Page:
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충고받은 뻘짓 시작.
수지누님의 충고대로 외국에 잘 된 페이퍼나 원서들을 베껴 타이핑하는 연습을 시작함. 다만 정치학에는 뭔가 독해하기에도 깝깝한 원서들이 많은데…(사실 잘 쓴 글이 아니란 얘기지, 아규와 분석이 좋은거지 명문이 아니란 소리.) 그럼에도 불구하고 잘 써진 원서나 페이퍼를 찾는 것은 어려운 일만은 아니다. 명민한 사람들이 쓴 글들 중에는 졸문도 명문도 찾기 흔하다.
조금은 고전이 되어버린 Kenneth Waltz, 1990, “Nuclear Myths and Political Realities”, APSR을 베끼는 중. 다시 읽어봐도 이 페이퍼가 가져다 주는 이른바 ‘깔쌈한’ 함의는 여전히 재미있다. 처음 이 페이퍼를 쥘 때 정치학에 흥미를 잃었던 나를 흔들어서 다시 깨워준 페이퍼 그 느낌 그대로. 늘 Kenneth Waltz라는 학자가 얼마나 지적인 영감과 감흥을 주는 지 놀라울 뿐이다. 체화되는 그 느낌 그대로.
Goodbye to essays, and Kenneth Waltz
I submitted my last essay at this university. Its printed copy (with the bibliography) ends with Kenneth Waltz’s 1959 masterpiece:
In fact, the essay title was “Levels of Mimesis”, as a spin-off from Waltz’s “levels of analysis” and his reference to the levels as “images”, and alluding to Plato — “Everything we say must surely be mimesis and image making.” (Critias 107b, Halliwell translation.)
- Kenneth N. Waltz, 1924-2013
He’s probably been the biggest straw-man I’ve used in my few years of essay writing, and probably the most cited contemporary political theorist too (maybe aside from Elshtain…).
Why did no alliance form to balance Great Britain in her heyday?
Kenneth N. Waltz believed that no alliance formed to balance Great Britain during the nineteenth century when it was hegemonic because “Britain could not threaten the major continental powers; its imperial burdens and demographic limitations did not permit it to do so.” He was wrong on both counts. Britain’s empire was a source of tremendous strength: the Indian army provided a formidable fighting force paid for by Indian taxpayers, effectively doubling British military power. The democratic limitation argument does not even pass the laugh test.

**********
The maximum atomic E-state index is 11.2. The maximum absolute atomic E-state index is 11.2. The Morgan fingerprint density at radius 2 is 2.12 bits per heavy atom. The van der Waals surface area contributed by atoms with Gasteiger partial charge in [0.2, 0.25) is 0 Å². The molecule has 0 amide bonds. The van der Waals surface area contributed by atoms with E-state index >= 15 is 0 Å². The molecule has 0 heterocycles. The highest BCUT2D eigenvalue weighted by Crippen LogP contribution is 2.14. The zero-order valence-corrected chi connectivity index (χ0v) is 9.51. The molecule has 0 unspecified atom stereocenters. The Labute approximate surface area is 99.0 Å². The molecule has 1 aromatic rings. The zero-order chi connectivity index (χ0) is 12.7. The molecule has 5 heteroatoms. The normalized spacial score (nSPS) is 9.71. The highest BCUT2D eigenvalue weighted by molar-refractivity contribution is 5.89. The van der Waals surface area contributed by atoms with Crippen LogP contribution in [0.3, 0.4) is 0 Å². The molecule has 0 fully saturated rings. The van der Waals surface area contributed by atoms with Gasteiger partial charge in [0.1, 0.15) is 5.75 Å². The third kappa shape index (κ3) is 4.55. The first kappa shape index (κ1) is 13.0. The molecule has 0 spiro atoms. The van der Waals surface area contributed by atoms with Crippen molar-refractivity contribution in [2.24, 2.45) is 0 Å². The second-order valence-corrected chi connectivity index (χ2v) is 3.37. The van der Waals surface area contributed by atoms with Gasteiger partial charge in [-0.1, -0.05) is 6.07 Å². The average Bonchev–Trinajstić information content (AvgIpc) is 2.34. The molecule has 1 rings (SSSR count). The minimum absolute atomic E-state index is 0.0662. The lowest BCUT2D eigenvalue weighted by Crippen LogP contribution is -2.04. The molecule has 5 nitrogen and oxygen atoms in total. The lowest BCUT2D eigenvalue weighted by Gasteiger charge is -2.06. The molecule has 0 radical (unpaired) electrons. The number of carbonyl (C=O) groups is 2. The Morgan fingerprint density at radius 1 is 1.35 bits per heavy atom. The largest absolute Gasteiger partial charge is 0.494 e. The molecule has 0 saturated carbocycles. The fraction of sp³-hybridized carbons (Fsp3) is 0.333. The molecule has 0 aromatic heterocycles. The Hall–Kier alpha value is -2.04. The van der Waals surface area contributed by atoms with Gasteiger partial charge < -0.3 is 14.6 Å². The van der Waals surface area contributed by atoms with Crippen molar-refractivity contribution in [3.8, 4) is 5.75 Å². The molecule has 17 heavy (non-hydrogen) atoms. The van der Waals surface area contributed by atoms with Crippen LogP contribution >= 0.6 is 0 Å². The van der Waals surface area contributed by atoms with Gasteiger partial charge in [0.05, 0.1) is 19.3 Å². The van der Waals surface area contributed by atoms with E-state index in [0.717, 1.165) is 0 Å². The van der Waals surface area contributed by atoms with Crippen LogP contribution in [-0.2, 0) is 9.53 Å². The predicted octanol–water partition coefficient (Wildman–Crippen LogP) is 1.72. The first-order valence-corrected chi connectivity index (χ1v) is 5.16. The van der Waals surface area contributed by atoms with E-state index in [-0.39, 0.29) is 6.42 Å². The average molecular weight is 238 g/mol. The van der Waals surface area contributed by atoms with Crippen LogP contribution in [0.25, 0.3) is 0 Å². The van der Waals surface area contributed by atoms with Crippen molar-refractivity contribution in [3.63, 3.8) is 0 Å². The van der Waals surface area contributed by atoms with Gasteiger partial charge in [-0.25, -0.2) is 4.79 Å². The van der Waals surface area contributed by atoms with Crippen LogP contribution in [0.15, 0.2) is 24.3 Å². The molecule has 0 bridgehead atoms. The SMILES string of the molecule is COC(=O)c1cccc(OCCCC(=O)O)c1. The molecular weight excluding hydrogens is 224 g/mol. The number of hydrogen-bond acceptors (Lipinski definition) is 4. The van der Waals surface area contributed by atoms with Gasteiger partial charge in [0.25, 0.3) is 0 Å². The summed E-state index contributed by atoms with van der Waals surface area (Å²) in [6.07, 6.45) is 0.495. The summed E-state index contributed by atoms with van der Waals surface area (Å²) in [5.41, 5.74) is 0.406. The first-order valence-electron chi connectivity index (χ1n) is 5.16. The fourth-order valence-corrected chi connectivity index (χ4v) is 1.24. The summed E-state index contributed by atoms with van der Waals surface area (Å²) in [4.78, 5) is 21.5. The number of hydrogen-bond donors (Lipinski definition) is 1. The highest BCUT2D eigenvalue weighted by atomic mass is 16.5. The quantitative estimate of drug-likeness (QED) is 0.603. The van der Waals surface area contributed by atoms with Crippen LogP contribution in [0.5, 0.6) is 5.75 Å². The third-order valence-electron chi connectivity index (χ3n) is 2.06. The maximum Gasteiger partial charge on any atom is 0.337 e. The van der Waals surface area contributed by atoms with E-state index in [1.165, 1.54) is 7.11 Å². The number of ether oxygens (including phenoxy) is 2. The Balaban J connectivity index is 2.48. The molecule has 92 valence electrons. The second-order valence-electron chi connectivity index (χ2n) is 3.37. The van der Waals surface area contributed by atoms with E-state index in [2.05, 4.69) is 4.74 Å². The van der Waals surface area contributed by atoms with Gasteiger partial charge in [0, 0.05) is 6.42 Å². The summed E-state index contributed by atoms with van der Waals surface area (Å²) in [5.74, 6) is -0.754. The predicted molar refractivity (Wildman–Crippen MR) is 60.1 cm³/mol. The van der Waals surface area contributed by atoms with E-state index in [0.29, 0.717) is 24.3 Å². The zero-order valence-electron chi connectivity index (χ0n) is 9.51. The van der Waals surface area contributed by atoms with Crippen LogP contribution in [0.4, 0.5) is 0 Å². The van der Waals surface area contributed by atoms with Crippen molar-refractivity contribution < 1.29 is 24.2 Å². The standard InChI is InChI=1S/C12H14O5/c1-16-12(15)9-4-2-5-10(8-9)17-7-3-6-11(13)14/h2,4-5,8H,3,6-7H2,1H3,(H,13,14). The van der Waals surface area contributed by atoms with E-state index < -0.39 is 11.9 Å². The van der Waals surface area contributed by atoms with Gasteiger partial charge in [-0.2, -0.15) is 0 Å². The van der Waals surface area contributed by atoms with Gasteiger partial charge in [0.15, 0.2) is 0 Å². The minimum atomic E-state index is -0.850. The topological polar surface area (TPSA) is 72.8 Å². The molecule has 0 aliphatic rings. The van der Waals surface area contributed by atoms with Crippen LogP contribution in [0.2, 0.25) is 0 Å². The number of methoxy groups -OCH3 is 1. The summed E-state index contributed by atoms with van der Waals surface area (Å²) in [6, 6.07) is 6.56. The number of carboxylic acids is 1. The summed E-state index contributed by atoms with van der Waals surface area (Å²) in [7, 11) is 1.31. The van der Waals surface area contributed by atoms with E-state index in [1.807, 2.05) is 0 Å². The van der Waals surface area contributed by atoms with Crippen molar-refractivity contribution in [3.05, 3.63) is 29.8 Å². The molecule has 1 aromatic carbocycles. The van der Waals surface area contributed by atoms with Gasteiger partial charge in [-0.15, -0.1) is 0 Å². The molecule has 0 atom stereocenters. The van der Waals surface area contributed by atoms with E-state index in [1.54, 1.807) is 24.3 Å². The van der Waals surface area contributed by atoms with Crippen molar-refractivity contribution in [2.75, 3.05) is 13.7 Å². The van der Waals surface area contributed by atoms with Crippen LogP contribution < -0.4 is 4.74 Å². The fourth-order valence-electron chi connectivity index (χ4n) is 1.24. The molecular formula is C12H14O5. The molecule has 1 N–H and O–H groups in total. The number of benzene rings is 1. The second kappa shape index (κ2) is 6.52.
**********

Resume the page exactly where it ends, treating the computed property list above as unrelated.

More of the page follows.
Why, then, did no alliance form to balance Great Britain in her heyday? First, the ‘stopping power of water’ made continental powers secure against the threat of a sea-borne British invasion, as well Great Britain against continental threats across the channel. Second, due to their proximity to each other, major continental powers threatened each other more than they threatened Britain. They could not resolve their security dilemma and cooperate to balance Great Britain. Indeed, they found it in their interest to ally with Great Britain against neighbors who threatened to conquer their territory instead. Britain thus played the role of the ‘off-shore balancer’. Last but not the least, British naval primacy enabled her to preside over a liberal international order in which she guaranteed the protection of global sea-lanes and open markets that was the bedrock of the great nineteenth century economic expansion that benefited all the major powers. That is, British hegemony did not prompt a balancing coalition because the world economy was firmly centered.
This is important because this is precisely the position the United States will find itself as we move from a unipolar to a multi-polar world. As other great powers rise and the polarity of the system morphs into a multi-polar one, the United States will continue to play the dual role of the off-shore balancer and the center country. For example, Japan and India will seek an alliance with the United States to balance China, a process that is well underway. By maintaining its naval primacy, the United States will also continue to guarantee the protection of global sea-lanes and open markets. It will thereby continue to preside over a liberal international order that major powers in the international system will find in their interest not to jeopardize. As long as the system remains centered, Pax Americana will prevail.